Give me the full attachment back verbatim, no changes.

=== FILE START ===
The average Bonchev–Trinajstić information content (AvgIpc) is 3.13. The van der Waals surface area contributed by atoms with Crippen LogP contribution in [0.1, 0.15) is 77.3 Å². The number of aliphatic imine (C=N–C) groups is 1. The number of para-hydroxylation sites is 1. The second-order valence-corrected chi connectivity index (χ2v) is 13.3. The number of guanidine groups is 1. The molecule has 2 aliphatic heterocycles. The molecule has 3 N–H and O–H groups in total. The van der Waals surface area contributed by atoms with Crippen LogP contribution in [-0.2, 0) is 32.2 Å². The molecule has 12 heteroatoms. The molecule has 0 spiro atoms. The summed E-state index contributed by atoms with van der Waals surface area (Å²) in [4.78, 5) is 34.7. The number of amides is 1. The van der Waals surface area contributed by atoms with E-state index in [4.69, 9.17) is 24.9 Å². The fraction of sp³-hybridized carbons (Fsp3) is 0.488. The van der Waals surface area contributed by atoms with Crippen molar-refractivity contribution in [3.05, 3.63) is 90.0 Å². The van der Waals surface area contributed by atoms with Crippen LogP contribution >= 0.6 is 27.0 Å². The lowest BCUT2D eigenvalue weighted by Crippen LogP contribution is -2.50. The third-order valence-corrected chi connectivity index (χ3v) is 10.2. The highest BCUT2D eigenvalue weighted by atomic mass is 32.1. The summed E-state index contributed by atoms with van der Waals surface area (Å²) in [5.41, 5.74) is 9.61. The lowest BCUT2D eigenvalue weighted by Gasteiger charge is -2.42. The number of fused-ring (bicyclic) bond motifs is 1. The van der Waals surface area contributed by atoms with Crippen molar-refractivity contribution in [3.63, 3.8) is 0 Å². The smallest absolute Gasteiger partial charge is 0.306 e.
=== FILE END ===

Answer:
The average Bonchev–Trinajstić information content (AvgIpc) is 3.13. The van der Waals surface area contributed by atoms with Crippen LogP contribution in [0.1, 0.15) is 77.3 Å². The number of aliphatic imine (C=N–C) groups is 1. The number of para-hydroxylation sites is 1. The second-order valence-corrected chi connectivity index (χ2v) is 13.3. The number of guanidine groups is 1. The molecule has 2 aliphatic heterocycles. The molecule has 3 N–H and O–H groups in total. The van der Waals surface area contributed by atoms with Crippen LogP contribution in [-0.2, 0) is 32.2 Å². The molecule has 12 heteroatoms. The molecule has 0 spiro atoms. The summed E-state index contributed by atoms with van der Waals surface area (Å²) in [4.78, 5) is 34.7. The number of amides is 1. The van der Waals surface area contributed by atoms with E-state index in [4.69, 9.17) is 24.9 Å². The fraction of sp³-hybridized carbons (Fsp3) is 0.488. The van der Waals surface area contributed by atoms with Crippen molar-refractivity contribution in [3.05, 3.63) is 90.0 Å². The van der Waals surface area contributed by atoms with Crippen LogP contribution >= 0.6 is 27.0 Å². The lowest BCUT2D eigenvalue weighted by Crippen LogP contribution is -2.50. The third-order valence-corrected chi connectivity index (χ3v) is 10.2. The highest BCUT2D eigenvalue weighted by atomic mass is 32.1. The summed E-state index contributed by atoms with van der Waals surface area (Å²) in [5.41, 5.74) is 9.61. The lowest BCUT2D eigenvalue weighted by Gasteiger charge is -2.42. The number of fused-ring (bicyclic) bond motifs is 1. The van der Waals surface area contributed by atoms with Crippen molar-refractivity contribution in [3.63, 3.8) is 0 Å². The smallest absolute Gasteiger partial charge is 0.306 e.